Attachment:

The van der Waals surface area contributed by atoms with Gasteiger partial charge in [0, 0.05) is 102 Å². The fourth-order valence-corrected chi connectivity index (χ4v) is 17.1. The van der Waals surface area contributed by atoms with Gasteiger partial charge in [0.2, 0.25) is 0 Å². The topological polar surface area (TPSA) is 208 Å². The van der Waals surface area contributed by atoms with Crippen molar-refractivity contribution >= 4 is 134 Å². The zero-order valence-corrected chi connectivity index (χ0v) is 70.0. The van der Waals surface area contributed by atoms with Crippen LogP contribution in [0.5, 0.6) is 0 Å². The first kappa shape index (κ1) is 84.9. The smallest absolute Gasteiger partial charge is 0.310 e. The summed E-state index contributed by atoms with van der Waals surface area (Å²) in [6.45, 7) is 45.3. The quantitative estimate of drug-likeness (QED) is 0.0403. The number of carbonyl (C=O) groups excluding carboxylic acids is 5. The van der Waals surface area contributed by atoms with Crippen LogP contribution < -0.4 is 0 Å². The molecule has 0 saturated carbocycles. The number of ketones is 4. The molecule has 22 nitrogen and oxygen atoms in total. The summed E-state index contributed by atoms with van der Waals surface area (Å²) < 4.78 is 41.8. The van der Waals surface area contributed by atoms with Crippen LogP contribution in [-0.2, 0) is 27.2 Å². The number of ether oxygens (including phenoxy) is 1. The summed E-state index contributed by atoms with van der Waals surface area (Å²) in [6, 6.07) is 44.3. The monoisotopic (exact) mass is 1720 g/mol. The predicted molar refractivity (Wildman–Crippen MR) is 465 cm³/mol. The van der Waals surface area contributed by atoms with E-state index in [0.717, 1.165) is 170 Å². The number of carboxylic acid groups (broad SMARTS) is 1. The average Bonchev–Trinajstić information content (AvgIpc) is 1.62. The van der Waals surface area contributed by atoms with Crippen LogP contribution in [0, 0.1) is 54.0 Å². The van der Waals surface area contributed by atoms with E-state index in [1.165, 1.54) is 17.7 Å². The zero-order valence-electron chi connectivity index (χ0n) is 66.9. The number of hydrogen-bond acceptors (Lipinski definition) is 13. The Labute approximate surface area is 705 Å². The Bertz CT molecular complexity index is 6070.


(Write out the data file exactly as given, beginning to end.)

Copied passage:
The van der Waals surface area contributed by atoms with Gasteiger partial charge in [0, 0.05) is 102 Å². The fourth-order valence-corrected chi connectivity index (χ4v) is 17.1. The van der Waals surface area contributed by atoms with Gasteiger partial charge in [0.2, 0.25) is 0 Å². The topological polar surface area (TPSA) is 208 Å². The van der Waals surface area contributed by atoms with Crippen molar-refractivity contribution >= 4 is 134 Å². The zero-order valence-corrected chi connectivity index (χ0v) is 70.0. The van der Waals surface area contributed by atoms with Crippen LogP contribution in [0.5, 0.6) is 0 Å². The first kappa shape index (κ1) is 84.9. The smallest absolute Gasteiger partial charge is 0.310 e. The summed E-state index contributed by atoms with van der Waals surface area (Å²) in [6.45, 7) is 45.3. The quantitative estimate of drug-likeness (QED) is 0.0403. The number of carbonyl (C=O) groups excluding carboxylic acids is 5. The van der Waals surface area contributed by atoms with Crippen LogP contribution < -0.4 is 0 Å². The molecule has 0 saturated carbocycles. The number of ketones is 4. The molecule has 22 nitrogen and oxygen atoms in total. The summed E-state index contributed by atoms with van der Waals surface area (Å²) < 4.78 is 41.8. The van der Waals surface area contributed by atoms with Crippen LogP contribution in [-0.2, 0) is 27.2 Å². The number of ether oxygens (including phenoxy) is 1. The summed E-state index contributed by atoms with van der Waals surface area (Å²) in [6, 6.07) is 44.3. The monoisotopic (exact) mass is 1720 g/mol. The predicted molar refractivity (Wildman–Crippen MR) is 465 cm³/mol. The van der Waals surface area contributed by atoms with E-state index in [0.717, 1.165) is 170 Å². The number of carboxylic acid groups (broad SMARTS) is 1. The average Bonchev–Trinajstić information content (AvgIpc) is 1.62. The van der Waals surface area contributed by atoms with Crippen LogP contribution in [0, 0.1) is 54.0 Å². The van der Waals surface area contributed by atoms with E-state index in [1.165, 1.54) is 17.7 Å². The zero-order valence-electron chi connectivity index (χ0n) is 66.9. The number of hydrogen-bond acceptors (Lipinski definition) is 13. The Labute approximate surface area is 705 Å². The Bertz CT molecular complexity index is 6070.